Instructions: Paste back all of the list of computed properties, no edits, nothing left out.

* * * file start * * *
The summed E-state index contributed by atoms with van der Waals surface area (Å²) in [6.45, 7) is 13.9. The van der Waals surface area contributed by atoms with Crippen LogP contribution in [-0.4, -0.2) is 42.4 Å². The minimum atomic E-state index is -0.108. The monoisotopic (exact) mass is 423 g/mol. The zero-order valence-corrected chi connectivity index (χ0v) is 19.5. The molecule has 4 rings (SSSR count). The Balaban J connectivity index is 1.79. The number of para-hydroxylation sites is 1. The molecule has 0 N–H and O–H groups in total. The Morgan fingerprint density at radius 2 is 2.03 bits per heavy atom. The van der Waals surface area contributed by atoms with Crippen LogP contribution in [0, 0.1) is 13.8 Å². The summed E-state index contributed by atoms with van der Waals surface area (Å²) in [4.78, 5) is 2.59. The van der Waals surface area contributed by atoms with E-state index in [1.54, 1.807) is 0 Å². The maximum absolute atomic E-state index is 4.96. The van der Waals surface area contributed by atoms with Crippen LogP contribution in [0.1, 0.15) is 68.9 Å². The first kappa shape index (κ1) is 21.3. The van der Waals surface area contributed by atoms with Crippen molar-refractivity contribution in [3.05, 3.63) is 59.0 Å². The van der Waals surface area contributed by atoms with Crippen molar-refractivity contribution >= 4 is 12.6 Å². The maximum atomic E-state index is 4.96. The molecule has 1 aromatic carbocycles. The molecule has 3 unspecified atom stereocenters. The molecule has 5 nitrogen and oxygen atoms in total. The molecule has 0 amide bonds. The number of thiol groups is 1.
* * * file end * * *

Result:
The summed E-state index contributed by atoms with van der Waals surface area (Å²) in [6.45, 7) is 13.9. The van der Waals surface area contributed by atoms with Crippen LogP contribution in [-0.4, -0.2) is 42.4 Å². The minimum atomic E-state index is -0.108. The monoisotopic (exact) mass is 423 g/mol. The zero-order valence-corrected chi connectivity index (χ0v) is 19.5. The molecule has 4 rings (SSSR count). The Balaban J connectivity index is 1.79. The number of para-hydroxylation sites is 1. The molecule has 0 N–H and O–H groups in total. The Morgan fingerprint density at radius 2 is 2.03 bits per heavy atom. The van der Waals surface area contributed by atoms with Crippen LogP contribution in [0, 0.1) is 13.8 Å². The summed E-state index contributed by atoms with van der Waals surface area (Å²) in [4.78, 5) is 2.59. The van der Waals surface area contributed by atoms with E-state index in [1.54, 1.807) is 0 Å². The maximum absolute atomic E-state index is 4.96. The van der Waals surface area contributed by atoms with Crippen LogP contribution in [0.1, 0.15) is 68.9 Å². The first kappa shape index (κ1) is 21.3. The van der Waals surface area contributed by atoms with Crippen molar-refractivity contribution in [3.05, 3.63) is 59.0 Å². The van der Waals surface area contributed by atoms with Crippen molar-refractivity contribution >= 4 is 12.6 Å². The maximum atomic E-state index is 4.96. The molecule has 1 aromatic carbocycles. The molecule has 3 unspecified atom stereocenters. The molecule has 5 nitrogen and oxygen atoms in total. The molecule has 0 amide bonds. The number of thiol groups is 1.